Sony Ericsson W760 measures 103 x 48 x 15 mm, which certainly doesn't make it the smallest phone around. It's bigger than the latest Sony Ericsson W910, and quite comparable to Sony Ericsson W850. The size and weight though do give it the solid feel, which you can't get in an ultra thin, ultra light handset. We guess there are pros and cons either way.
As we already mentioned, we're dealing with a Sony Ericsson W760 of the Rocky Silver variety. Obviously, Rocky Silver is supposed to mean uniform silver paint with several not-so-silver dark grey elements. The design of the front panel is ergonomic and quite upbeat.
The 2.2" 262K color TFT display is the centerpiece here. It sports QVGA resolution, but it's a tad smaller than the one fitted on the more compact Sony Ericsson W910. Nevertheless, 2.2 inch is still good enough for a feature phone.
Above the display there are two shortcut knobs Sony Ericsson proudly call "game keys". For the time being however they have nothing to do with gaming - in Standby mode the left one brings up the latest camera photo, while the right one starts the Camera album. The Sony Ericsson developers' section however promises landscape gaming with the help of these keys.
Below the display you would probably also spot the ambient light detector used for optimizing the screen backlighting to the current environment.
The control and navigation keypad below the display is quite hip and hosts the stereo speakers of the W760. They are stylishly etched around the green and red receiver keys.
Beside those, you also have two context keys plus a C correction key and the Activity menu key. All those four controls are simply marked in the four corners of the control pad, flatbed keyboard style. While the bulging knobs of the soft keys offer adequate tactility, the C key and the Activity menu button have very low stroke and zero touch orientation. That sometimes can play tricks when you are typing a message.
The convenient D-pad is your main navigation tool , but it also doubles as a music player control, while the Up key launches the Location services menu.
Above the keypad there's a thumb rest, which should help you slide the W760 up and down. However, it's hardly possible to open the slider without either touching the display or pressing Up on the D-pad.
Speaking of sliding, it's time to reveal the alphanumeric keypad. Keys are large and comfortable with enough press feedback. You won't have problems with accessing the keys on the first row either - an otherwise common flaw with sliders.
The right side of the Sony Ericsson W760 hosts only the volume rocker, there are no other controls here. Particularly, the camera key we initially expected is missing. The simple reason for that is that the camera shoots in portrait orientation only - a rather lame solution for a seemingly high-end Walkman phone.
The left side of the W760 is also pretty plain - you will find the Fast Port for connecting your headset, data cable or charger, and the Walkman key. You can use the Walkman key to access the music player directly. You also need it for the Shake control - it only works when the Walkman key is pressed.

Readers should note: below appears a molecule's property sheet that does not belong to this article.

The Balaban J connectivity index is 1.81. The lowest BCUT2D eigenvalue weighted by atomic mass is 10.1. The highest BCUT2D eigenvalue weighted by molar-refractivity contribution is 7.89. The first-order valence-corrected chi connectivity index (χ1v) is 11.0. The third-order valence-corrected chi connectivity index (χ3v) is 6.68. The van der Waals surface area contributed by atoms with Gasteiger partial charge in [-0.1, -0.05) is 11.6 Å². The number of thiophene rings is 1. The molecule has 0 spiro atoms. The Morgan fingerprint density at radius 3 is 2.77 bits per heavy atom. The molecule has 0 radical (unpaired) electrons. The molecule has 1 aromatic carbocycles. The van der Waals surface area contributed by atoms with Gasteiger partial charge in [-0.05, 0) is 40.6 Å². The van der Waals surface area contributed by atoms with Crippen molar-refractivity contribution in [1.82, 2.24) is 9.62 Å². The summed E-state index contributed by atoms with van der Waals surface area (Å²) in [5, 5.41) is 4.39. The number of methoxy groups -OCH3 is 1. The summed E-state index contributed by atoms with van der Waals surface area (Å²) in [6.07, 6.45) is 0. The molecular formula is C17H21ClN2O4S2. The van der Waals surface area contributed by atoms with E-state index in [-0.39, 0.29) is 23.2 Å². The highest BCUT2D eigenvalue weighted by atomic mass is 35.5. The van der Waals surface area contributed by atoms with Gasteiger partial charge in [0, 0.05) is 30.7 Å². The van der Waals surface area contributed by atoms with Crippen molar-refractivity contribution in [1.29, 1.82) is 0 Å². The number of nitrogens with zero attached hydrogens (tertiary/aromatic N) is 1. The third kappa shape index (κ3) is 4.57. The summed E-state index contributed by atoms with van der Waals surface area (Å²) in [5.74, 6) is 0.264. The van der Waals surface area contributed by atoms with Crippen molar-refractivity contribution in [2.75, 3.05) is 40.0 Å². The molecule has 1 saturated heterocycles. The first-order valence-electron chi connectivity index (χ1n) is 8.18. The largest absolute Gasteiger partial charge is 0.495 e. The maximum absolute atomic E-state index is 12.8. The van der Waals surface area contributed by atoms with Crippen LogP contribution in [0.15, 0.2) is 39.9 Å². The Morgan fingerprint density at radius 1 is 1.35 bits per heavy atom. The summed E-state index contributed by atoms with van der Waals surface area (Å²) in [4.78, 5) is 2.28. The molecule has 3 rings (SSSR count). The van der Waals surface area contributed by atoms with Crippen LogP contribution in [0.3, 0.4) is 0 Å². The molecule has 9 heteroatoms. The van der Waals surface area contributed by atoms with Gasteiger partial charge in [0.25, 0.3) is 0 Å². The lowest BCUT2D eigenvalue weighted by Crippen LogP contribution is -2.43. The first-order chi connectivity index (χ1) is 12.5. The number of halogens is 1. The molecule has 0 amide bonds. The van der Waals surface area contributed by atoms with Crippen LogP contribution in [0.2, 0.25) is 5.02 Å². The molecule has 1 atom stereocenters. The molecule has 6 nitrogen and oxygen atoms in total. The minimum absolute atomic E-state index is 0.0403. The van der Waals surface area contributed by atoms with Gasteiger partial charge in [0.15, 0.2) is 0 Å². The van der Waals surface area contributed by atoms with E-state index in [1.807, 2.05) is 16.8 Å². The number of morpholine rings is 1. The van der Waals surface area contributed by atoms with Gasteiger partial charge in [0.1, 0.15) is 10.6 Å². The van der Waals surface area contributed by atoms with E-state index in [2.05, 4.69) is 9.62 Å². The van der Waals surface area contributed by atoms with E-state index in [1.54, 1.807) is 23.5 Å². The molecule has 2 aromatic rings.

On the top of the W760 is the M2 memory card slot, hidden under a nice rubber cap. The bottom of the handset is bare except for the microphone pinhole.
The centerpiece at the back is the Walkman logo, which lights up when the slider is open, and blinks to the rhythm of the music being played.
The camera lens is well hidden and is only accessible when the slider is open.
The battery cover is consistent with most recent Sony Ericsson handsets that we've lately reviewed. It's the new pry-to-open type, as the desk slang goes, and is quite hard to remove without breaking a nail or two . And nails are essential if you want to gain access to the battery compartment. The only good thing about that type of cover is that it's much more stable and is unlikely to start clattering as time goes by.
|"...Sony Ericsson W760 feels great in hand. But it's a thin line - a few millimeters more than that, and it would've been uncomfortable. The W760 manages to strike that balance with an unexpected ease..."||ADVERTISEMENTS
The battery hidden there is a standard Sony Ericsson BST-38 Li-Pol unit with a capacity of 930 mAh. It's quoted at up to 400 hours of standby time and up to 9 hours of talk time. Those are some serious numbers stated by the manufacturer. All we can say that the GPS receiver certainly drains it rather fast. If you are not going to use it, the battery will most probably keep you going for at least 3 or 4 days of moderate use.
As we already told you, the Sony Ericsson W760 feels great in hand. But it's a thin line - a few millimeters more than that, and it would've been uncomfortable. The W760 manages to strike that balance with an unexpected ease.
As you will see, the Sony Ericsson display looks great in the dark - but so do all other similar displays by all manufacturers. TFT displays are widely common now and there's probably only one thing that sets them apart - and it's that elusive sunlight legibility. Well, at least it's been eluding most Sony Ericsson handsets . Trans-reflective TFT displays by Nokia are still unmatched.
The keypad backlighting of the W760 is all white and almost even. We did like the way stereo speaker grills on the front lit up.